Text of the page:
- USS Gatling (DD-671)
USS "Gatling" (DD-671) was a sclass|Fletcher|destroyer of the
United States Navy, named for Dr. Richard Jordan Gatling, the inventor of the Gatling gun.
"Gatling" was laid down
3 March 1943by the Federal Shipbuilding and Drydock Company, Kearny, N.J.; launched 20 June1943; sponsored by Mrs. John W. Gatling, wife of the inventor's grandson; and commissioned 19 August1943 at New York Navy Yard, Lieutenant Commander Alvin H. Richardson in command.
World War II
19 November1943 "Gatling" proceeded to Trinidad, British West Indies, to escort aircraft carrierUSS|Langley|CVL-27|2 to Norfolk. "Gatling" stood out from Norfolk 3 December, escorting USS|Intrepid|CV-11|2 through the Panama Canalto San Francisco, California, arriving 22 December. The next day she sailed for Pearl Harbor.
16 January 1944"Gatling" sortied with the Fast Carrier Task Force(then Fifth Fleet's TF 58, also known as Third Fleet's TF 38) to support the forthcoming invasion of the Marshall Islands; thereafter, "Gatling" was continuously with the carrier task forces as they struck Japanese outposts and finally hit the heart of Japanitself.
In February the first carrier strikes against
Trukoccurred. "Gatling" provided fire support during the raid and screened the flattops during raids on the Marianas a few days later. In March she joined in the attack on Emirau Islandand at the beginning of April in the air strikes against the Palau Archipelago. Steaming south to strike Hollandia, Wakde, Sawar, and Same, New Guinea, the task force supported Army landings at Aitape, Tanahmerah Bay, and Humboldt Bay from 21 to 26 April. During this action, "Gatling" stood radar picketduty and directed fighter planes. After new attacks on Truk late April 1944, "Gatling" supported the invasion and occupation of the Marianas from 10 Juneto 5 July. In the Battle of the Philippine Sea, 19 and 20 July, "Gatling" was credited with shooting down or aiding in the destruction of six Japanese planes.
Late that month, carrier task forces again struck the Palaus and blasted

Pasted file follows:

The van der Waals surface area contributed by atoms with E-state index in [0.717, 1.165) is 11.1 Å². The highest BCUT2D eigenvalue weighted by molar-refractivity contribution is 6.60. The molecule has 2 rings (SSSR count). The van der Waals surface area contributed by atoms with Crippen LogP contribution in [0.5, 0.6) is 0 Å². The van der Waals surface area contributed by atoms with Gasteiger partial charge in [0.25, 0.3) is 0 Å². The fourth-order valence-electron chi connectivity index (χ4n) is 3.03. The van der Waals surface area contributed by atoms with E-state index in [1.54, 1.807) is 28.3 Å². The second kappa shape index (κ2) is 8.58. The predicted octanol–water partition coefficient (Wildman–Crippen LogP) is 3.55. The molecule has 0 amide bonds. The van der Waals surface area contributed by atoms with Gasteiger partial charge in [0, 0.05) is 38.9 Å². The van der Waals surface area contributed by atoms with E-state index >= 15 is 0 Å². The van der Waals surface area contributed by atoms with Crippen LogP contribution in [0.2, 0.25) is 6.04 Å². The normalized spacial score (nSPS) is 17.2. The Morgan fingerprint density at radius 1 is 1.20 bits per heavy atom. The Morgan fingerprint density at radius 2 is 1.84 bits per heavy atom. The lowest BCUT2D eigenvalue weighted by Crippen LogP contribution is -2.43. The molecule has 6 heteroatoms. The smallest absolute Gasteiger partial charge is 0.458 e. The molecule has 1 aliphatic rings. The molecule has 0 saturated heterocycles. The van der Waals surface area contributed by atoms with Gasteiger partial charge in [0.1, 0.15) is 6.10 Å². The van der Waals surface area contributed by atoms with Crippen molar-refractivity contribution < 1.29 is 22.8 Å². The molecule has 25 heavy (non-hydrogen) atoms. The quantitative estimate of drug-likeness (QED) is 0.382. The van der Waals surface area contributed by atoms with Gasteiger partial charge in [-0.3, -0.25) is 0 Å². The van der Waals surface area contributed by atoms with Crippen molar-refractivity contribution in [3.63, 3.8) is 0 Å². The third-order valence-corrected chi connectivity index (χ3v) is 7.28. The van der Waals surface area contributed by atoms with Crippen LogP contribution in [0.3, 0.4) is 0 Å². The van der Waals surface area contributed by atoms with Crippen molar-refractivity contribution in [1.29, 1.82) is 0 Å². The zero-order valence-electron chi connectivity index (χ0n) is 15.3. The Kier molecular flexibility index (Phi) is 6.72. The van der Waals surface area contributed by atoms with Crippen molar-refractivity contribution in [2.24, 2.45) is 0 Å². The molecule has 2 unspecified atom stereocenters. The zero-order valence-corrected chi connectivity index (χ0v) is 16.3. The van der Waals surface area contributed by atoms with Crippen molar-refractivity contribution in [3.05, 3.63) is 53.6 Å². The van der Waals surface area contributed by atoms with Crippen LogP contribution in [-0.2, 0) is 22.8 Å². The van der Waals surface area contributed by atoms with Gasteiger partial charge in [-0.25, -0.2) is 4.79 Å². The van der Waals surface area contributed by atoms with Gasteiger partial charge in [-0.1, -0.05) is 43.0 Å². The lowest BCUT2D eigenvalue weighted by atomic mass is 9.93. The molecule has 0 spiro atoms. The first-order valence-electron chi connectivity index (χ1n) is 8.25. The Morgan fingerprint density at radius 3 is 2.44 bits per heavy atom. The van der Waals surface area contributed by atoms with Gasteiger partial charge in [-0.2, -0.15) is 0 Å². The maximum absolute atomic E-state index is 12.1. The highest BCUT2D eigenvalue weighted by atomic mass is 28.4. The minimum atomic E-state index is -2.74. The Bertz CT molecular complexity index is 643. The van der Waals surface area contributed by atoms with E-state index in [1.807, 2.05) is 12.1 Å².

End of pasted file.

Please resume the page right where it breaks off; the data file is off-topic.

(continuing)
Yapand Ulithi. In early August the Bonin Islandsbecame targets for "Gatling" guns, and in September the carriers she guarded repeatedly struck Japanese targets in the Philippines.
October saw attacks against
Okinawaon the 10th and against Formosa, Luzon, and the Visayasfrom the llth to the 23d. On 24 October, after enemy bombs had sunk the USS|Princeton|CVL-23|6 in the Battle of the Sibuyan Sea, "Gatling" rescued over 300 of the light carrier's survivors. For heroism in saving these men, four "Gatling" crewmen were awarded the Navy and Marine Corps Medal, and 16 others received the Bronze Star.
"Gatling" landed the survivors at Ulithi and rejoined the carrier task force for November and December strikes against the Philippines. After powerful
Typhoon Cobra, in which three destroyers capsized, "Gatling" searched for survivors and helped to save over 100 men from the sea.
At Christmas 1944, the destroyer returned to Ulithi. The task force sortied
29 Decemberto strike Formosa and Luzon during January 1945. Hoping to locate and destroy a Japanese fleet in that area, Admiral William Halseytook the task force into the South China Sea 10 Januaryand hit targets in Indochinaand on the Chinacoast.
In the middle of February, the carriers launched initial attacks against
Honshūwith Tokyoas their main target. As part of a picket line over 30 miles in advance of the main forces, "Gatling" was once within 40 miles (75 km) of Honshū. On 19 and 20 February, as part of Destroyer Division 99 (DesDiv 99), she escorted USS|North Carolina|BB-55|2 and USS|Indianapolis|CA-35|2 to Iwo Jimato support the gallant Marines who were fighting to wrest that volcanic fortress from Japan to become a base for B-29s damaged over the home islands. Rejoining the carrier task force, "Gatling" aided in new strikes against Honshū and Okinawa in late February and early March. She returned to Iwo Jima independently and throughout March blasted Japanese shore batteries to support the invasion. During this duty, the versatile and busy destroyer saved the entire crew of a B-29 forced down while returning from a mission against Nagoya.